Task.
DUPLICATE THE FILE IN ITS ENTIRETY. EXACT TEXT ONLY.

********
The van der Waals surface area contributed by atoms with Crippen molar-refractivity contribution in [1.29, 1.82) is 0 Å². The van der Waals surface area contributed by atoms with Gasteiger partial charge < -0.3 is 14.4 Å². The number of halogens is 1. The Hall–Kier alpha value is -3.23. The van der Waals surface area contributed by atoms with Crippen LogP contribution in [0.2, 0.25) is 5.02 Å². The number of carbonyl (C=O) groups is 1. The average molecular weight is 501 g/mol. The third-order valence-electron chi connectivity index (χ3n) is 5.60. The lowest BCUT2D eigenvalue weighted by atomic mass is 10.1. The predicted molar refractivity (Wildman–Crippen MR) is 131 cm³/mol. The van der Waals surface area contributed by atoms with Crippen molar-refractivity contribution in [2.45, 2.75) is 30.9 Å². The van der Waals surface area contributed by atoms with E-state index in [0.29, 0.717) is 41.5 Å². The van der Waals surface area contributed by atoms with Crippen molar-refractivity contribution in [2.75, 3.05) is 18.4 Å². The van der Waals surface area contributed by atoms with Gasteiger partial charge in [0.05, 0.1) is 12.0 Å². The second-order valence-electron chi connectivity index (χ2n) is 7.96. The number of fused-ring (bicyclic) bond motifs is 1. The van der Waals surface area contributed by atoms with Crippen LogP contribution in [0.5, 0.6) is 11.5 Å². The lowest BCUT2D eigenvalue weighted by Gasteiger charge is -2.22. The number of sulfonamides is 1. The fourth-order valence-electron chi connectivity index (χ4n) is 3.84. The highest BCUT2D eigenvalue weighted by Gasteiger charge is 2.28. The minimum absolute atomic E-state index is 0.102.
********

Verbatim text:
The van der Waals surface area contributed by atoms with Crippen molar-refractivity contribution in [1.29, 1.82) is 0 Å². The van der Waals surface area contributed by atoms with Gasteiger partial charge < -0.3 is 14.4 Å². The number of halogens is 1. The Hall–Kier alpha value is -3.23. The van der Waals surface area contributed by atoms with Crippen LogP contribution in [0.2, 0.25) is 5.02 Å². The number of carbonyl (C=O) groups is 1. The average molecular weight is 501 g/mol. The third-order valence-electron chi connectivity index (χ3n) is 5.60. The lowest BCUT2D eigenvalue weighted by atomic mass is 10.1. The predicted molar refractivity (Wildman–Crippen MR) is 131 cm³/mol. The van der Waals surface area contributed by atoms with Crippen molar-refractivity contribution in [2.45, 2.75) is 30.9 Å². The van der Waals surface area contributed by atoms with E-state index in [0.29, 0.717) is 41.5 Å². The van der Waals surface area contributed by atoms with Crippen molar-refractivity contribution in [2.75, 3.05) is 18.4 Å². The van der Waals surface area contributed by atoms with Gasteiger partial charge in [0.05, 0.1) is 12.0 Å². The second-order valence-electron chi connectivity index (χ2n) is 7.96. The number of fused-ring (bicyclic) bond motifs is 1. The van der Waals surface area contributed by atoms with Crippen LogP contribution in [0.5, 0.6) is 11.5 Å². The lowest BCUT2D eigenvalue weighted by Gasteiger charge is -2.22. The number of sulfonamides is 1. The fourth-order valence-electron chi connectivity index (χ4n) is 3.84. The highest BCUT2D eigenvalue weighted by Gasteiger charge is 2.28. The minimum absolute atomic E-state index is 0.102.